New hiking trail will link FishHawk Ranch to Lithia Springs Park

The Lithia Springs Park to FishHawk Ranch route should open this year.
Published May 17 2012

LITHIA — Who says wildlife corridors are only for the animals?

Work has begun on a 5-mile trail that will take hikers from a Hillsborough County-owned preserve near FishHawk Ranch north to Lithia Springs Park.

Trailheads, including parking areas and picnic pavilions, have been built at each end of the planned route, one at Boyette and Balm-Boyette roads and the other just inside the entrance to Lithia Springs Park.

A nature trail is expected to be cleared by the end of the year, said Ross Dickerson, who oversees preservation lands for Hillsborough's Parks, Recreation and Conservation Department. The Boyette trailhead will also offer a basketball court and fitness course, he said.

The new trail was good news to Damarcus Lowe of Cocoa Beach, who was visiting Lithia Springs Park last week with friends from the Tampa Bay area.

"It's not a flat area, so a trail like that would be more exercise," Lowe said, referring to the rolling terrain stretching south from Lithia Springs.

The trail will thread through a 3,500-acre collection of pine flatwoods and grassy pastures dubbed the Fish Hawk Creek/Alafia River Corridor Preserve, set aside through the county's Environmental Lands Acquisition and Protection program to provide wildlife with a variety of habitats in which to roam.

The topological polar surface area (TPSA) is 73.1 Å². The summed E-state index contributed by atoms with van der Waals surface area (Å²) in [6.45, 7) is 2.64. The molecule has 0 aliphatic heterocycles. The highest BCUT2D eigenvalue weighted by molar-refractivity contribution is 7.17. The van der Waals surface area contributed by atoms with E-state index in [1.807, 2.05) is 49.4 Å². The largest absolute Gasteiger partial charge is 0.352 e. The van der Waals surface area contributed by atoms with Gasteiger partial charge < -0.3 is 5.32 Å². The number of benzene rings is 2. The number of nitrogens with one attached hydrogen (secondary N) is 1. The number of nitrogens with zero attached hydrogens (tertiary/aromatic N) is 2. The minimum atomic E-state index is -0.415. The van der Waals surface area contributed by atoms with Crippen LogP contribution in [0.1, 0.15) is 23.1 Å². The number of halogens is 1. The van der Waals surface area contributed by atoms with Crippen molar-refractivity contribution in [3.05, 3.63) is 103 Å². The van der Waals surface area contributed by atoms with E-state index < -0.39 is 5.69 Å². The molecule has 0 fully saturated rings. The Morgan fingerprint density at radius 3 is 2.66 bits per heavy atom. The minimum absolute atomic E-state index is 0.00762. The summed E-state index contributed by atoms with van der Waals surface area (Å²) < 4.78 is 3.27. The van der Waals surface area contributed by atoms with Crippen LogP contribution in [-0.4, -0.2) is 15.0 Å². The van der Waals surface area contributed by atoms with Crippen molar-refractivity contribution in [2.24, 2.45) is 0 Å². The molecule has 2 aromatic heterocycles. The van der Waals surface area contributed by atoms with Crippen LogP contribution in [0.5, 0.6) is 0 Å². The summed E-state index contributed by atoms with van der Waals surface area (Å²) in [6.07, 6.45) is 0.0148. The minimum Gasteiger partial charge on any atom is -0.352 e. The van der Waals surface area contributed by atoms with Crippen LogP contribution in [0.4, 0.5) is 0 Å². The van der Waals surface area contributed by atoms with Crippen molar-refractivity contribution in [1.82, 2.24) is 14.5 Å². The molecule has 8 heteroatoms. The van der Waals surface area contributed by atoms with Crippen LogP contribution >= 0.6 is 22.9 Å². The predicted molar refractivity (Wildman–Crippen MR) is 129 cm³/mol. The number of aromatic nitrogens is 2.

A short distance from the Lithia Springs trailhead, towering oaks, palms and pines create a haven for birds. Last week, flashes of scarlet broke the green panorama as cardinals darted through the brush and a woodpecker hammered its way to a meal high up in the tree branches. The hoot of an owl punctuated a chorus of bird trills and chirps.

The $650,000 trail project, funded through a grant from the Florida Communities Trust, will include a foot bridge over Little Fishhawk Creek just southwest of the Lithia Springs trailhead. The trail will be wide enough for park maintenance vehicles, but the public will not be allowed to drive motorized vehicles there, Dickerson said.

A smaller path will shoot off the main trail to take anglers to the Alafia River near Lithia Springs.

Dickerson said the new trail will add to about 70 miles of foot paths through county-owned wilderness areas south of State Road 60.

Susan Marschalk Green can be reached at [email protected]